Atom


Atom
An atom is the most simple type of particle that makes up matter. Matter is anything that has mass and uses space. It is the smallest part of an element that still has the properties of that certain element. When you see atoms as ball-shaped, they have diameters of about 10-10 meters (that's 0.0000000001 m). They have masses around 10-23g (that's 0.00000000000000000000001 g.)
Origin.
The word "atom" comes from the Greek ἀτόμος, "indivisible", from ἀ-, "not," and τόμος, "a cut." Until the end of the 19th century, many people believed atoms were very tiny, solid balls which could never be divided. This idea comes from Democritus and Leucippus, Greek philosophers in the 5th century BC. People believed this until the early 20th century when tests by physicists trying to provide nuclear power disproved it.
Types of atom.
Atoms are made of 3 kinds of sub-atomic particles - protons, neutrons and electrons. A proton has a positive charge. A neutron has no charge. An electron has a negative charge. Electrons have much less weight than the protons and neutrons. Electrons move very fast around the nucleus. In a neutral atom, the number of protons is the same as the number of electrons. In other atoms, such as [b]isotopes[/b] the number of neutrons is not the same as the number of protons.
Charged atoms are called ions. Atoms with fewer electrons than protons have a positive charge. These atoms are called cations. Atoms with more electrons than protons have a negative charge. These atoms are called anions.
Structure.
The nucleus is at the center of an atom. The "nucleus" contains "protons" and "neutrons", which are tightly packed together. Because of this, the nucleus is positively charged. Protons and neutrons have similar mass.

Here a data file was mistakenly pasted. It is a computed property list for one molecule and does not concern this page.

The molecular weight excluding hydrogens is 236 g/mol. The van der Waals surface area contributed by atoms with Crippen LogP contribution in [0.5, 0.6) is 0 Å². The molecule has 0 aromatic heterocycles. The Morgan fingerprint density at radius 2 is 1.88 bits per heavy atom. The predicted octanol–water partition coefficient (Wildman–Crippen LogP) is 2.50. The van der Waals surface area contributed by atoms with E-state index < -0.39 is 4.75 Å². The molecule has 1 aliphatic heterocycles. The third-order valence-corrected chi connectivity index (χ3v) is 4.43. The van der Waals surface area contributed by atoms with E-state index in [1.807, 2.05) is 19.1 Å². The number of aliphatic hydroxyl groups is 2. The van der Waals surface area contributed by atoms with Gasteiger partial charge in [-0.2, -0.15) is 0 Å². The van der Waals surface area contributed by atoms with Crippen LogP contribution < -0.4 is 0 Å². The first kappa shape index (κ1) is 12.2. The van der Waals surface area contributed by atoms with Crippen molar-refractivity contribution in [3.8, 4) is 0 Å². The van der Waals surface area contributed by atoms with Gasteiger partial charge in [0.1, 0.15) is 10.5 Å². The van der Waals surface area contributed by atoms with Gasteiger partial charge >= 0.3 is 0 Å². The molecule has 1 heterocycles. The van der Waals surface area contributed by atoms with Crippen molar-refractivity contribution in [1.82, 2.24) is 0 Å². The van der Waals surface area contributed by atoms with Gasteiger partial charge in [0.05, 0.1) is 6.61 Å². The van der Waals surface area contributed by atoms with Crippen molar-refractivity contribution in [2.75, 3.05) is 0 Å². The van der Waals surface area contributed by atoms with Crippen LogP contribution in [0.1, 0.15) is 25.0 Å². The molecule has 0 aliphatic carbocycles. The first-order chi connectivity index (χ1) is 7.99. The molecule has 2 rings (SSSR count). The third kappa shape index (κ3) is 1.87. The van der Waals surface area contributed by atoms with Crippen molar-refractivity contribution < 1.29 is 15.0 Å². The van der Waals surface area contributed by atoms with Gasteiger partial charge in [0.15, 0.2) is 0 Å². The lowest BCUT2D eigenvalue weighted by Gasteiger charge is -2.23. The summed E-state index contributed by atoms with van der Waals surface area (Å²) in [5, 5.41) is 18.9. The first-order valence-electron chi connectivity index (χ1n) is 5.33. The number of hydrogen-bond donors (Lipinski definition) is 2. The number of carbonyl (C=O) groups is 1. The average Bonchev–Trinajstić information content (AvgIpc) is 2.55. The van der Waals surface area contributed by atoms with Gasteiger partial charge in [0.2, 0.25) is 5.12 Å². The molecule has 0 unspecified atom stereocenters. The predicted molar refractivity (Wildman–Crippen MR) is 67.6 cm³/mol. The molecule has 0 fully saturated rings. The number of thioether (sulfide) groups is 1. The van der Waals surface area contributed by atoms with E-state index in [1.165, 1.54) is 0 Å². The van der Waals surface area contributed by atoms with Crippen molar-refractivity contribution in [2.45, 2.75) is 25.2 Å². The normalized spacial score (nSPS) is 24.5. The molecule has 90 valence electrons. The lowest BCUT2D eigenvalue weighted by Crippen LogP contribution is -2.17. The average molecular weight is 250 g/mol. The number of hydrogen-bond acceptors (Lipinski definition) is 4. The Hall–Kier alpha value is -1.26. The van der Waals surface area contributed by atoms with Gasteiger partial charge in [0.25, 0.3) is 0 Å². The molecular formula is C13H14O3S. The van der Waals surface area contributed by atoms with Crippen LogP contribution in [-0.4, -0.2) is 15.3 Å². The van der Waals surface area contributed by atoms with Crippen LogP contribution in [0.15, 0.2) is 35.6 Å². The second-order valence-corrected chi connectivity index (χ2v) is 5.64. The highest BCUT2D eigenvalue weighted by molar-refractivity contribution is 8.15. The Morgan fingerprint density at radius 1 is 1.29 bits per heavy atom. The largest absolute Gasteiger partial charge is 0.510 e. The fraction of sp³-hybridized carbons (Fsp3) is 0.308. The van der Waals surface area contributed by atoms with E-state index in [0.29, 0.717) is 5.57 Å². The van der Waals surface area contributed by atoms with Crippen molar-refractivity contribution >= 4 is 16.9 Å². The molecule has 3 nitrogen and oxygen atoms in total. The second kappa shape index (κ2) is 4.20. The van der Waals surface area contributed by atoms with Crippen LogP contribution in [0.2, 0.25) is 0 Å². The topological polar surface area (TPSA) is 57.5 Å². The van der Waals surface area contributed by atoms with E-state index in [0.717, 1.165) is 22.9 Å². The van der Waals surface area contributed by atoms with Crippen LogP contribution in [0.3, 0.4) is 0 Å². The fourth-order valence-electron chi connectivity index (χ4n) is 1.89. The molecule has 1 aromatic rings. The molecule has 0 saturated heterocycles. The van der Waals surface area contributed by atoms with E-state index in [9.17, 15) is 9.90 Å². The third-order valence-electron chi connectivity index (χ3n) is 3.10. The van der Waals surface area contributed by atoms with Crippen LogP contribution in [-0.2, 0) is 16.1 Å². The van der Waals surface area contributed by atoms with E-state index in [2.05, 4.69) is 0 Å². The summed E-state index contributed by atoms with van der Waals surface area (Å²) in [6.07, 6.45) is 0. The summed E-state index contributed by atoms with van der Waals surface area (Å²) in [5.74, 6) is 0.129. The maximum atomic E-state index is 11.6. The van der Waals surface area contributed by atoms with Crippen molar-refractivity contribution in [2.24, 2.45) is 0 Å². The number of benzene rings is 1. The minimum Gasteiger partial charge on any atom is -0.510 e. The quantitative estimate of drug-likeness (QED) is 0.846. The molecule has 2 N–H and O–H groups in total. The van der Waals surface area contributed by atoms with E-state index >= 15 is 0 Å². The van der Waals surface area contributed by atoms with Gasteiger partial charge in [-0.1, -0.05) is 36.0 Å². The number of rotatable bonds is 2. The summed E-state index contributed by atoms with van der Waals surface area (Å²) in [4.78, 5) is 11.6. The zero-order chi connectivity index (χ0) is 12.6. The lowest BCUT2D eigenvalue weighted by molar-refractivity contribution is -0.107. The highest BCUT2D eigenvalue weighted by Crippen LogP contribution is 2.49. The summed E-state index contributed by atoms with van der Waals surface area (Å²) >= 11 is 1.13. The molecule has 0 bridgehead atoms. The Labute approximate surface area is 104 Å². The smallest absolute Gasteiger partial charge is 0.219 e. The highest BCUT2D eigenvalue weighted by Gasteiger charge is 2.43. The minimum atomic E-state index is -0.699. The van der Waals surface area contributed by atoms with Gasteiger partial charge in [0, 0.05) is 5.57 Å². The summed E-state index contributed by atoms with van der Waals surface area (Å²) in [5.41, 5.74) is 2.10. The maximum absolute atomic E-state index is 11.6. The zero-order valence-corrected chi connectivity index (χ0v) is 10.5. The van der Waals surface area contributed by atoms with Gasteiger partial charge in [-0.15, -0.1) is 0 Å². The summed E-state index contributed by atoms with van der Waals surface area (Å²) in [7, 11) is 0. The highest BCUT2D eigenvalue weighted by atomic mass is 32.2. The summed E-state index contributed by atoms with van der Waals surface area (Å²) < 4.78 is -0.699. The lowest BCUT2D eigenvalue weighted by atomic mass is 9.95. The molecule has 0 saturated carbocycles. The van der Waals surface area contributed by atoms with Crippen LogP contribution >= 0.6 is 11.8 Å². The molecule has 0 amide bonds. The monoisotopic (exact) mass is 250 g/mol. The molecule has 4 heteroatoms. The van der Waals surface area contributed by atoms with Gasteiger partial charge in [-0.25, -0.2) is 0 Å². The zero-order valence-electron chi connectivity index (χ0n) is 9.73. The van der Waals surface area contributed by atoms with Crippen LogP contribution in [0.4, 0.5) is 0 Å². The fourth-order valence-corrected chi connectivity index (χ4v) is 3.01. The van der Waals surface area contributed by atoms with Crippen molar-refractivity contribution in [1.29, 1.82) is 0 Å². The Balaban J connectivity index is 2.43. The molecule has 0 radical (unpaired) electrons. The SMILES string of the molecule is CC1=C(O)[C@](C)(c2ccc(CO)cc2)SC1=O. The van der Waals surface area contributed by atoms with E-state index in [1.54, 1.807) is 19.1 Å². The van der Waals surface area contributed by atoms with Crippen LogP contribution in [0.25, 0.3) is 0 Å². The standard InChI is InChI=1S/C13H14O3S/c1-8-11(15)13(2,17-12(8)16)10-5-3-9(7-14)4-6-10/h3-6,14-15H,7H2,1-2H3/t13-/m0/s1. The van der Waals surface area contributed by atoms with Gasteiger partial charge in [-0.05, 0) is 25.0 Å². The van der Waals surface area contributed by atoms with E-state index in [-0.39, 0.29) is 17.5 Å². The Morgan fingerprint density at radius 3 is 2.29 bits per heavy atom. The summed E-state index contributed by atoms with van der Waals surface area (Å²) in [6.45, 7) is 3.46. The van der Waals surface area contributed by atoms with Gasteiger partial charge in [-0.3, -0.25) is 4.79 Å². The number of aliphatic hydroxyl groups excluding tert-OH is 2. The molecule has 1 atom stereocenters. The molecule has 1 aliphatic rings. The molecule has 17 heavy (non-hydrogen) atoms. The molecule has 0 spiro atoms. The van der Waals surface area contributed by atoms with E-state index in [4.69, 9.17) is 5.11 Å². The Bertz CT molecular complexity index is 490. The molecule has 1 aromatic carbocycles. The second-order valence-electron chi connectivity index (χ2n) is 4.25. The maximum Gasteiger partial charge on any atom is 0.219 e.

A nucleus is much smaller than its atom. The nucleus is more than 100,000 times smaller than the atom - the size of the atom is determined by the size of the outer electron shell. For an example of size difference, if the atom were the size of a football stadium, the atom's nucleus would be the size of a pea in the middle. Most of an atom is empty space which is occupied by electrons spinning around.
Shells.
Electrons orbit at different distances from the nucleus. We say those closest to the nucleus are in one "shell," and those a little farther away are in another "shell." Each shell is given a number. The one closest to the nucleus is shell 1, the next one out is shell 2, and so on.
Classification.
Atoms are usually put into groups based on their atomic number. The atomic number of an atom is the number of protons in the atom. The atomic number decides what family or "element" the atom belongs to. For example, carbon atoms are atoms with 6 protons in their nucleus. All atoms with the same atomic number share many of physical properties and have the same chemical behavior. The different kinds of atoms are listed in the Periodic table. The mass number or "nucleon number" is the total of protons and neutrons.